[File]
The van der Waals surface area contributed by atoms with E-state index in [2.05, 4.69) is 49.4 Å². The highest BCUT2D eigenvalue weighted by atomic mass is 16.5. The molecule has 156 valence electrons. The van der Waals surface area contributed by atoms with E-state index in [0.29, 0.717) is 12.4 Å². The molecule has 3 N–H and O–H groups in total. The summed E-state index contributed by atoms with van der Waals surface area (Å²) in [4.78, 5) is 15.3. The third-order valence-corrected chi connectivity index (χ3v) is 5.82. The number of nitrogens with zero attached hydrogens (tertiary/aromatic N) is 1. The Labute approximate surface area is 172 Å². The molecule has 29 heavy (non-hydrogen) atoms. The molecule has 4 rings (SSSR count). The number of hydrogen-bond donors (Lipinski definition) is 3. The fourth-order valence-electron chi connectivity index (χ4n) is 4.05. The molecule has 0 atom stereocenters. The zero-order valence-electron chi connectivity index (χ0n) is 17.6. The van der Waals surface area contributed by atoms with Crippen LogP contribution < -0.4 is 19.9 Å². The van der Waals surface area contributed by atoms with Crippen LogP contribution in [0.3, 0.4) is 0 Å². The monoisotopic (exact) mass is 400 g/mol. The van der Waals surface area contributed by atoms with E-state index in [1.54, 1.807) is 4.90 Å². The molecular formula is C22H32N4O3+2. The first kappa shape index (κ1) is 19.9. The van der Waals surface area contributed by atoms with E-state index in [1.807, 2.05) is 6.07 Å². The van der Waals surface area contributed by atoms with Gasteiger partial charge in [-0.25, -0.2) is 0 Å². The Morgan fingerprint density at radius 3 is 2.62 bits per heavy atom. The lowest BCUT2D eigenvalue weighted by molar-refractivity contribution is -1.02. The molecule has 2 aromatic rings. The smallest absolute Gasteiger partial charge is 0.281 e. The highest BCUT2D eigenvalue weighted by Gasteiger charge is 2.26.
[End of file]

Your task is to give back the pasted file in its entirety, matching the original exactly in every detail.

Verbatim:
The van der Waals surface area contributed by atoms with E-state index in [2.05, 4.69) is 49.4 Å². The highest BCUT2D eigenvalue weighted by atomic mass is 16.5. The molecule has 156 valence electrons. The van der Waals surface area contributed by atoms with E-state index in [0.29, 0.717) is 12.4 Å². The molecule has 3 N–H and O–H groups in total. The summed E-state index contributed by atoms with van der Waals surface area (Å²) in [4.78, 5) is 15.3. The third-order valence-corrected chi connectivity index (χ3v) is 5.82. The number of nitrogens with zero attached hydrogens (tertiary/aromatic N) is 1. The Labute approximate surface area is 172 Å². The molecule has 29 heavy (non-hydrogen) atoms. The molecule has 4 rings (SSSR count). The number of hydrogen-bond donors (Lipinski definition) is 3. The fourth-order valence-electron chi connectivity index (χ4n) is 4.05. The molecule has 0 atom stereocenters. The zero-order valence-electron chi connectivity index (χ0n) is 17.6. The van der Waals surface area contributed by atoms with Crippen LogP contribution < -0.4 is 19.9 Å². The van der Waals surface area contributed by atoms with Crippen LogP contribution in [0.3, 0.4) is 0 Å². The monoisotopic (exact) mass is 400 g/mol. The van der Waals surface area contributed by atoms with E-state index in [1.54, 1.807) is 4.90 Å². The molecular formula is C22H32N4O3+2. The first kappa shape index (κ1) is 19.9. The van der Waals surface area contributed by atoms with E-state index in [1.807, 2.05) is 6.07 Å². The van der Waals surface area contributed by atoms with Gasteiger partial charge in [-0.25, -0.2) is 0 Å². The Morgan fingerprint density at radius 3 is 2.62 bits per heavy atom. The lowest BCUT2D eigenvalue weighted by molar-refractivity contribution is -1.02. The molecule has 2 aromatic rings. The smallest absolute Gasteiger partial charge is 0.281 e. The highest BCUT2D eigenvalue weighted by Gasteiger charge is 2.26.